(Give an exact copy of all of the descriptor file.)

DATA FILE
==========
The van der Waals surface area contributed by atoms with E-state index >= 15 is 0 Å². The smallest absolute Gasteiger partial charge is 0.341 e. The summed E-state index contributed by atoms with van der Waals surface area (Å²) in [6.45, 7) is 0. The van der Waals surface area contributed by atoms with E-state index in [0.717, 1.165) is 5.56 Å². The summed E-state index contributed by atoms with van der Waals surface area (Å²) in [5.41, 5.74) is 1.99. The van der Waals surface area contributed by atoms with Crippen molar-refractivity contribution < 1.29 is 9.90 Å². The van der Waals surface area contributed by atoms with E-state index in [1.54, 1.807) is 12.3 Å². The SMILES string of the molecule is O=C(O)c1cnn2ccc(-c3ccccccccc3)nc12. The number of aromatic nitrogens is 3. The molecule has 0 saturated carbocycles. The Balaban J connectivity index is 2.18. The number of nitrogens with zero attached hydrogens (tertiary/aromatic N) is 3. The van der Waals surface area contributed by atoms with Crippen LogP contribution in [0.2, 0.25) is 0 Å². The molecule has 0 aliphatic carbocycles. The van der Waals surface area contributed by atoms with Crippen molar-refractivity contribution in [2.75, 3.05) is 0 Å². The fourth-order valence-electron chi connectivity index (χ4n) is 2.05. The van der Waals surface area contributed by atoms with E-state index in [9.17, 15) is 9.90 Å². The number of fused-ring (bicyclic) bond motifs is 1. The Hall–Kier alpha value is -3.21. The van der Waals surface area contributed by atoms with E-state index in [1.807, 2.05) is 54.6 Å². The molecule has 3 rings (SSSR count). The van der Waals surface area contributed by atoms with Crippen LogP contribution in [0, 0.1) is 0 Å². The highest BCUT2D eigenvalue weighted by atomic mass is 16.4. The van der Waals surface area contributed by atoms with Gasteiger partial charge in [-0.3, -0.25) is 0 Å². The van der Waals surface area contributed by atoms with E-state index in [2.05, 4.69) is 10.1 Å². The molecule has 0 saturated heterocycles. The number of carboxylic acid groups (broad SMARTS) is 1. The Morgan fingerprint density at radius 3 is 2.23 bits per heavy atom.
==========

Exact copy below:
The van der Waals surface area contributed by atoms with E-state index >= 15 is 0 Å². The smallest absolute Gasteiger partial charge is 0.341 e. The summed E-state index contributed by atoms with van der Waals surface area (Å²) in [6.45, 7) is 0. The van der Waals surface area contributed by atoms with E-state index in [0.717, 1.165) is 5.56 Å². The summed E-state index contributed by atoms with van der Waals surface area (Å²) in [5.41, 5.74) is 1.99. The van der Waals surface area contributed by atoms with Crippen molar-refractivity contribution < 1.29 is 9.90 Å². The van der Waals surface area contributed by atoms with E-state index in [1.54, 1.807) is 12.3 Å². The SMILES string of the molecule is O=C(O)c1cnn2ccc(-c3ccccccccc3)nc12. The number of aromatic nitrogens is 3. The molecule has 0 saturated carbocycles. The Balaban J connectivity index is 2.18. The number of nitrogens with zero attached hydrogens (tertiary/aromatic N) is 3. The van der Waals surface area contributed by atoms with Crippen LogP contribution in [0.2, 0.25) is 0 Å². The molecule has 0 aliphatic carbocycles. The van der Waals surface area contributed by atoms with Crippen molar-refractivity contribution in [2.75, 3.05) is 0 Å². The fourth-order valence-electron chi connectivity index (χ4n) is 2.05. The van der Waals surface area contributed by atoms with E-state index in [9.17, 15) is 9.90 Å². The number of fused-ring (bicyclic) bond motifs is 1. The Hall–Kier alpha value is -3.21. The van der Waals surface area contributed by atoms with E-state index in [1.807, 2.05) is 54.6 Å². The molecule has 3 rings (SSSR count). The van der Waals surface area contributed by atoms with Crippen LogP contribution in [0, 0.1) is 0 Å². The highest BCUT2D eigenvalue weighted by atomic mass is 16.4. The van der Waals surface area contributed by atoms with Gasteiger partial charge in [-0.3, -0.25) is 0 Å². The van der Waals surface area contributed by atoms with E-state index in [2.05, 4.69) is 10.1 Å². The molecule has 0 saturated heterocycles. The number of carboxylic acid groups (broad SMARTS) is 1. The Morgan fingerprint density at radius 3 is 2.23 bits per heavy atom.